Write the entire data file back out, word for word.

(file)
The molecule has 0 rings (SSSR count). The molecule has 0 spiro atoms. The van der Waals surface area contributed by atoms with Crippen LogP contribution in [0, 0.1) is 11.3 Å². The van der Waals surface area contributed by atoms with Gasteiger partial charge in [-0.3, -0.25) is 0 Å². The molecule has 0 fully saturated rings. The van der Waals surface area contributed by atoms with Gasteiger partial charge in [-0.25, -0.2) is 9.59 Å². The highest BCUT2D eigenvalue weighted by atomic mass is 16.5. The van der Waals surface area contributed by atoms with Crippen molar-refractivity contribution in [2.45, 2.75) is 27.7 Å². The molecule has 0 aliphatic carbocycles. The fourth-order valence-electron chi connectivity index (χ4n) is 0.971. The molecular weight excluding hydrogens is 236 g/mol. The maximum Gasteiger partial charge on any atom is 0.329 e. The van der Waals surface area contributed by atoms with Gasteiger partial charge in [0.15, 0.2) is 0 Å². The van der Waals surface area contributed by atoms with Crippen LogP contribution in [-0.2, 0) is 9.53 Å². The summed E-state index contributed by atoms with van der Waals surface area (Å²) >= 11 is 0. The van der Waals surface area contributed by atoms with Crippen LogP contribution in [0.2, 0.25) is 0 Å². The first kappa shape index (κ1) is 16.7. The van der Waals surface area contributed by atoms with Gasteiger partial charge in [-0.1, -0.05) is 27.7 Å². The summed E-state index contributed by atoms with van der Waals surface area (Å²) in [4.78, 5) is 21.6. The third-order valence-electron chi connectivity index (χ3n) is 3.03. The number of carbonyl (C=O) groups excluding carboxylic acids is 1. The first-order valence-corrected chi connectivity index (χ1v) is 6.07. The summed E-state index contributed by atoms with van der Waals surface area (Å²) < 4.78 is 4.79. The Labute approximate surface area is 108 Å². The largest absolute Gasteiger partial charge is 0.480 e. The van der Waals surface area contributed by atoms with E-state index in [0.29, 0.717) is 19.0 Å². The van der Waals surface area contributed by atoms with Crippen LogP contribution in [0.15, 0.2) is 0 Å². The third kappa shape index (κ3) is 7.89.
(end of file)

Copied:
The molecule has 0 rings (SSSR count). The molecule has 0 spiro atoms. The van der Waals surface area contributed by atoms with Crippen LogP contribution in [0, 0.1) is 11.3 Å². The van der Waals surface area contributed by atoms with Gasteiger partial charge in [-0.3, -0.25) is 0 Å². The molecule has 0 fully saturated rings. The van der Waals surface area contributed by atoms with Gasteiger partial charge in [-0.25, -0.2) is 9.59 Å². The highest BCUT2D eigenvalue weighted by atomic mass is 16.5. The van der Waals surface area contributed by atoms with Crippen molar-refractivity contribution in [2.45, 2.75) is 27.7 Å². The molecule has 0 aliphatic carbocycles. The fourth-order valence-electron chi connectivity index (χ4n) is 0.971. The molecular weight excluding hydrogens is 236 g/mol. The maximum Gasteiger partial charge on any atom is 0.329 e. The van der Waals surface area contributed by atoms with Gasteiger partial charge in [0.15, 0.2) is 0 Å². The van der Waals surface area contributed by atoms with Crippen LogP contribution in [-0.2, 0) is 9.53 Å². The summed E-state index contributed by atoms with van der Waals surface area (Å²) >= 11 is 0. The van der Waals surface area contributed by atoms with Crippen LogP contribution in [0.2, 0.25) is 0 Å². The first kappa shape index (κ1) is 16.7. The van der Waals surface area contributed by atoms with Gasteiger partial charge in [-0.1, -0.05) is 27.7 Å². The summed E-state index contributed by atoms with van der Waals surface area (Å²) in [4.78, 5) is 21.6. The third-order valence-electron chi connectivity index (χ3n) is 3.03. The number of carbonyl (C=O) groups excluding carboxylic acids is 1. The first-order valence-corrected chi connectivity index (χ1v) is 6.07. The summed E-state index contributed by atoms with van der Waals surface area (Å²) < 4.78 is 4.79. The Labute approximate surface area is 108 Å². The largest absolute Gasteiger partial charge is 0.480 e. The van der Waals surface area contributed by atoms with E-state index in [0.29, 0.717) is 19.0 Å². The van der Waals surface area contributed by atoms with Crippen LogP contribution in [0.15, 0.2) is 0 Å². The third kappa shape index (κ3) is 7.89.